Law firms, tech companies partner to build new blockchain-based platform for smart contracts
A group of law firms and tech companies have teamed up to develop the Agreements Network, a platform that will aid in the creation, use and sale of smart contracts for lawyers.
In a press release issued Thursday, law firms BakerHostetler, LegalBono and ErdosIP, and technology companies Clause, Crowdcube, LexPredict, Libra, Mattereum, Monax, Rymedi, TransparentNode and Wolfram Blockchain Labs announced the launch of the network.
With little to no code required, the platform will assist in the creation of automated payments and billing, signatures and registrations. It also allows for collaborative storage of documents and assets, as opposed to a contract being on a single firm’s network.
“If launched safely and properly, the Agreements Network could provide a foundational piece of technology for a range of innovative solutions in the legal marketplace,” Robert Craig, CIO of BakerHosteltler, a partner organization in Agreements Network, told Forbes.
The contracts work on the Ethereum blockchain.
While smart contracts have been around for some time, the growing interest in blockchain has accelerated development and investment in the technology. The Agreements Network seems to be leveraging this growth with the downward trend of client demand and lawyer productivity.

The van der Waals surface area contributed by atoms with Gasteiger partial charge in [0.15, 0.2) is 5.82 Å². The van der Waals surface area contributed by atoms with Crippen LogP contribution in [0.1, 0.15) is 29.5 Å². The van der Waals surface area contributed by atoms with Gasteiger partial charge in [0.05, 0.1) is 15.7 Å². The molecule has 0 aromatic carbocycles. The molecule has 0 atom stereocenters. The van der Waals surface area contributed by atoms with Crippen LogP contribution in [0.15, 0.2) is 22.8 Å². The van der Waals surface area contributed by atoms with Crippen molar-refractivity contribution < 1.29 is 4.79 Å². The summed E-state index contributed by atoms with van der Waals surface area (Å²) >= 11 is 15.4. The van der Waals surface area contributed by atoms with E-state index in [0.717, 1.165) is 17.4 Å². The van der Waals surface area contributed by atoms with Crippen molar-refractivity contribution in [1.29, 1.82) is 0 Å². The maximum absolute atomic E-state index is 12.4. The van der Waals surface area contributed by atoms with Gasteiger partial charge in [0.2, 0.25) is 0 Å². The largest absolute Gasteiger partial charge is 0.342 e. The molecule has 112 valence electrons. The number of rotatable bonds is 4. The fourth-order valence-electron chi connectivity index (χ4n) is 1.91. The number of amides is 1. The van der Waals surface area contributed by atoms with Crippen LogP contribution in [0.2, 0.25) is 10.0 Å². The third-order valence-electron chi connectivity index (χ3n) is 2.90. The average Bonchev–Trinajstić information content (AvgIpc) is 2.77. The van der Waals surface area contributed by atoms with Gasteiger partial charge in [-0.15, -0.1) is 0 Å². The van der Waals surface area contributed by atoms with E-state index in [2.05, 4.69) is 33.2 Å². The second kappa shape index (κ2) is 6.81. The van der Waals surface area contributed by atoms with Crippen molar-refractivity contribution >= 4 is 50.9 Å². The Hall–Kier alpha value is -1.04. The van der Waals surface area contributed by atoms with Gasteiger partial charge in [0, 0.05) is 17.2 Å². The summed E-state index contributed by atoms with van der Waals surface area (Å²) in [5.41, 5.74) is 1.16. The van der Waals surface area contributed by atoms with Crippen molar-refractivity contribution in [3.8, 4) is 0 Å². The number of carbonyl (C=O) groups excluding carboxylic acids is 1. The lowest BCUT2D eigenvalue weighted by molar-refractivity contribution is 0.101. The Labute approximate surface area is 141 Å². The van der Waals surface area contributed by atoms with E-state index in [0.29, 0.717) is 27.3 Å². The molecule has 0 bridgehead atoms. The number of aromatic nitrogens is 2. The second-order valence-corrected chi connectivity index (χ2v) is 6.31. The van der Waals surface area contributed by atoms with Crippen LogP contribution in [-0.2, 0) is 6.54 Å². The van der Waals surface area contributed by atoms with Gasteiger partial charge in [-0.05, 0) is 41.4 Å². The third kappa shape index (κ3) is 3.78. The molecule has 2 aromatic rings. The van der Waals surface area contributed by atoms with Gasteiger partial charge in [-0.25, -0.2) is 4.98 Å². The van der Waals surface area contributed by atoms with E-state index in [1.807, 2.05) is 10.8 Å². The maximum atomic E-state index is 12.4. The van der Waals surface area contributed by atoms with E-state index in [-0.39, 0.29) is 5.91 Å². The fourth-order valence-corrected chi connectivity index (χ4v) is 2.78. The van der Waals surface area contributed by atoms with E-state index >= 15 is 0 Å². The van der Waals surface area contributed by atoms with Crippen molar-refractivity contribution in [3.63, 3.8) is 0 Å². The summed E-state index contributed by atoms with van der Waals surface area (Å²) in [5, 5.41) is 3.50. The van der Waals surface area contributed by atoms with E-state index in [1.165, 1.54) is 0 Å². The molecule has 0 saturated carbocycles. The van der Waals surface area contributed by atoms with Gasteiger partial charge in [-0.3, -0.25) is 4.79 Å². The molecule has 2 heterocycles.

“As decentralized network commerce proliferates, customers globally will require a new set of legal products to manage contract operation and regulatory compliance,” according to the organization’s white paper. “Lawyers who learn how to offer focused high-value work in conjunction with reliable legal products at scale will be able to serve larger numbers of clients while spending fewer resources.”
“There’s a very real financial incentive for the law firm to become more efficient and provide more value,” Dean Sonderegger, general manager of the legal markets group at Wolters Kluwer, told Forbes. “Whereas it has traditionally been difficult to get attorneys to use different tools and apps, you’re seeing the market pull them in a way where they have to do that.”
The organization’s website names numerous use cases for smart contracts, including leasing issues on devices like drones, tracking remuneration and protecting intellectual property rights for digital content creators, and creating a record of incorporation documents to assist the creation of smart contract associated with that entity.
“As the world moves ever further down the path of digitization the legal functions of most businesses are being forced to migrate and update their systems,” Casey Kuhlman, CEO of Monax, a smart contract company in the United Kingdom, said in the release. “This is, fundamentally, a good thing. It will eventually reduce errors, increase certainty, decrease risk, and streamline operations at a core level.”
The network is currently being tested and will launch in October, Forbes reports.